Cryopreserved HepaRG™ Cells: An Alternative In Vitro Screening Tool for Drug-Drug Interaction and Safety Applications

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Primary hepatocyte model systems remain the “gold standard” for in vitro studies to assess human metabolism and induction of metabolism. However, the use of primary human hepatocytes (PHH) in screening applications is limited by hepatocyte availability, donor variability, high costs, and a relative short lifespan (=10 days) in culture using standard methodologies (i.e. sandwich cultures). The use of HepaRG™ Cells in hepatic screening applications may solve these limitations without sacrificing critical mature hepatocyte phenotypes such as drug metabolizing enzymes, transport proteins, and functional xenobiotic sensing pathways (CAR, PXR, AhR).

During this webinar, we will demonstrate the utility and reproducibility of differentiated, cryopreserved HepaRG™ Cells in hepatic screening applications. We will show data which demonstrate that cryopreserved HepaRG™ Cells are metabolically competent and maintain functional xenobiotic sensing pathways similar to those exhibited in PHH cultures. Finally, we will show the utility of cryopreserved HepaRG™ Cells in the evaluation of intrinsic and metabolically-activated toxicity.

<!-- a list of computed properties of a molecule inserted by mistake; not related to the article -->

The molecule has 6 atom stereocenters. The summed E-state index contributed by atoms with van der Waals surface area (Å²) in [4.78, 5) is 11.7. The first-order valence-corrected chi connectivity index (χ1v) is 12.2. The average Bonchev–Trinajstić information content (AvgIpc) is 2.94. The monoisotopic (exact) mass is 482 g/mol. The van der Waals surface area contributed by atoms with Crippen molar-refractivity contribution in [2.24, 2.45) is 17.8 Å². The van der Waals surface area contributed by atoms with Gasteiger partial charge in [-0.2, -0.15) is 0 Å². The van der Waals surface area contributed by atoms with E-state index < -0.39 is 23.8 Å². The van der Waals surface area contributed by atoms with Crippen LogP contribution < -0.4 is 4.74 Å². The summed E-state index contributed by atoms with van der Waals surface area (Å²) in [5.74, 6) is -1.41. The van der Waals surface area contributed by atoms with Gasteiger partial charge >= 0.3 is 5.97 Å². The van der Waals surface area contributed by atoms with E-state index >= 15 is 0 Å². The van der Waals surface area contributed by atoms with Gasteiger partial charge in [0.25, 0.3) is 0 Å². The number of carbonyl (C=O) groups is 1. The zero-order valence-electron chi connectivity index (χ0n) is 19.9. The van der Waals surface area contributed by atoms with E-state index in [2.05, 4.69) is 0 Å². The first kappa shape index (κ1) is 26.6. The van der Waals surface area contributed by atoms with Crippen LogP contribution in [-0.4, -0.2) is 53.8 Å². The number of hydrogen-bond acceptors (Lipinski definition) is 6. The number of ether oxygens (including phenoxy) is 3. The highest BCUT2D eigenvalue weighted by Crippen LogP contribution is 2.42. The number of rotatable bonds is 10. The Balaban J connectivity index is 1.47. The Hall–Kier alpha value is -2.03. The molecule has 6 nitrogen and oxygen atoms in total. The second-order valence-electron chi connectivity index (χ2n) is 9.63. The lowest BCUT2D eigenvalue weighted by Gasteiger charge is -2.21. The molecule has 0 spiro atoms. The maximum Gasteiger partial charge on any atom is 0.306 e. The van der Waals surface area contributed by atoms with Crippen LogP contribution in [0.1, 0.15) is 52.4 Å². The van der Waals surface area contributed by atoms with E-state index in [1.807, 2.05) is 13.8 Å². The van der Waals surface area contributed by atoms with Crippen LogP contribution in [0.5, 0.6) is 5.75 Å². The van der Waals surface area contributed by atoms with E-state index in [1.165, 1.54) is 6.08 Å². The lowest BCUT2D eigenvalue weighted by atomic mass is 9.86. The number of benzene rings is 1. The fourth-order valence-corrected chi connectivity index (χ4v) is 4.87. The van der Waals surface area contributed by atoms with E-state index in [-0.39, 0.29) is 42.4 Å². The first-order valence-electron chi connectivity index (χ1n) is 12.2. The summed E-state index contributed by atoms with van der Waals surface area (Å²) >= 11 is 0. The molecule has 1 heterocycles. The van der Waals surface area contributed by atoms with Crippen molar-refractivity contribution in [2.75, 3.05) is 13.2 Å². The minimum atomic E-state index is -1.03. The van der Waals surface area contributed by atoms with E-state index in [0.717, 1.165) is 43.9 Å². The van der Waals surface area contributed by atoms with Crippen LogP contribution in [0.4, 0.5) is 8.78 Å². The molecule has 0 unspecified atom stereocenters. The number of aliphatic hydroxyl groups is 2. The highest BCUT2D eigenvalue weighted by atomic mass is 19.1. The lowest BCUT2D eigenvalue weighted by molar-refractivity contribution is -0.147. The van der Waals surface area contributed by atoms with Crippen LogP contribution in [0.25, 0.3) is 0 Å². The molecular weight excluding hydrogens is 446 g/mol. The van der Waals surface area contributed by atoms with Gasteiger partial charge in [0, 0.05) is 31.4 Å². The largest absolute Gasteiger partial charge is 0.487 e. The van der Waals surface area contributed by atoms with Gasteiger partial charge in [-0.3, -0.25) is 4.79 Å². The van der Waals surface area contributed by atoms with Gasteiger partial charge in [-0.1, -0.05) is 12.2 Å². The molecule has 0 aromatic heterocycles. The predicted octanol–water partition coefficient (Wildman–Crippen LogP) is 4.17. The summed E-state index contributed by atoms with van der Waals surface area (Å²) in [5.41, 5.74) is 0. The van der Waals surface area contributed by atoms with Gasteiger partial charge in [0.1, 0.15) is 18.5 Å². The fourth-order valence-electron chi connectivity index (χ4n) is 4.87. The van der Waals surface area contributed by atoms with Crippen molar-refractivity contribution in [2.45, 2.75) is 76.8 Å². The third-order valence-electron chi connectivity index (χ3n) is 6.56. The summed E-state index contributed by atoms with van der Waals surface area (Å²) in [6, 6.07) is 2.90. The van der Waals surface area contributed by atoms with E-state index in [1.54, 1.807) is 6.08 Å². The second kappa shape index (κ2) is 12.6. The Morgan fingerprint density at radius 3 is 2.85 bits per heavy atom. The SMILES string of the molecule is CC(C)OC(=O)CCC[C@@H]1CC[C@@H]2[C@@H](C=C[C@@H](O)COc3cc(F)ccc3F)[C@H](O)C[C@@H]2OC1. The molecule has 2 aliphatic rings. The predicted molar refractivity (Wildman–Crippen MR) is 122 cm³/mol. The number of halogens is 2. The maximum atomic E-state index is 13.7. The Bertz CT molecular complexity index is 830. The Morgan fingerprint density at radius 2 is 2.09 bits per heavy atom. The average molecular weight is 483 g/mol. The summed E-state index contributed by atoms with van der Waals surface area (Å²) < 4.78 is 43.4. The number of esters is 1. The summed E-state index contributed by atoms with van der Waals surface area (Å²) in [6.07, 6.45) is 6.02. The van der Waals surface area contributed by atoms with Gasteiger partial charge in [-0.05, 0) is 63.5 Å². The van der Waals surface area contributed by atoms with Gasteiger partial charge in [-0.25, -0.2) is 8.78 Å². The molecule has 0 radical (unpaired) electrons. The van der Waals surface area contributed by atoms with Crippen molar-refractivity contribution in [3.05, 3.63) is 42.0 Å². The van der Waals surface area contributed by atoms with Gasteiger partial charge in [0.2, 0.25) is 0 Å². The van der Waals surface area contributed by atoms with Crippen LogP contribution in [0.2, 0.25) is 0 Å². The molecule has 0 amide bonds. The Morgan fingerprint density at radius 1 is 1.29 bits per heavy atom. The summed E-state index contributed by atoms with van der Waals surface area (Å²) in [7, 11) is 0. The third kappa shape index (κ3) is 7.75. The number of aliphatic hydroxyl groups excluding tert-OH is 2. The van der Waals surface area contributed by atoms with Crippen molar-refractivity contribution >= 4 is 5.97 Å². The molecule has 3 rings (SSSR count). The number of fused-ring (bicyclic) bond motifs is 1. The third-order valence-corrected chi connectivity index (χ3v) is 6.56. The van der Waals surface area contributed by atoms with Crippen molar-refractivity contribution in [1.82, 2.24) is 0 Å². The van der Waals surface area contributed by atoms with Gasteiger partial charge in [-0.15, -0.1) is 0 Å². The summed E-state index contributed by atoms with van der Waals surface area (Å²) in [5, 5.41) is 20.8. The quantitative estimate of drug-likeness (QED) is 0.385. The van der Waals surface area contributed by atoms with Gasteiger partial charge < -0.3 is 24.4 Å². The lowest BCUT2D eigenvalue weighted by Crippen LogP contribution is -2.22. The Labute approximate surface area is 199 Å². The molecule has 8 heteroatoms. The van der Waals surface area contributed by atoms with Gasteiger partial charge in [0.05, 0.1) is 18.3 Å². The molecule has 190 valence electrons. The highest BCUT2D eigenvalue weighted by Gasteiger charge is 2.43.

About the Presenters
Dr. Jonathan P. Jackson, Research Scientist, Life Technologies,

Dr. Jackson is currently an R&D Staff Scientist within the Discovery and ADME/Tox Systems Business Unit of Life Technologies. He joined Life Technologies in 2007 to manage, design, and implement contracted in vitro drug metabolism studies including cytochrome P450 induction studies, cytochrome P450 inhibition studies, cytochrome P450 reaction phenotyping studies, and drug clearance studies. Dr. Jackson received his Doctorate in Molecular and Cellular Toxicology from North Carolina State University in a graduate partnership program with the National Institute of Environmental Health Sciences (NIEHS). His pre-doctoral research was conducted at the NIEHS within the Human Metabolism Section of the Laboratory of Pharmacology and Chemistry under the direction of Drs. Joyce Goldstein and Masahiko Negishi.

Dr. Jackson’s dissertation examined the role of nuclear receptors in the drug-induced transcriptional activation of cytochrome P450 enzymes, especially the CYP2Cs.

Before joining Life Technologies, Dr. Jackson completed a post-doctoral research fellowship at the University of Arizona under the tutelage of Dr. Nathan Cherrington. Cherrington’s laboratory was focused on disease-drug interactions and examined the effects of nonalcoholic fatty liver disease (NAFLD) on drug metabolism and disposition.

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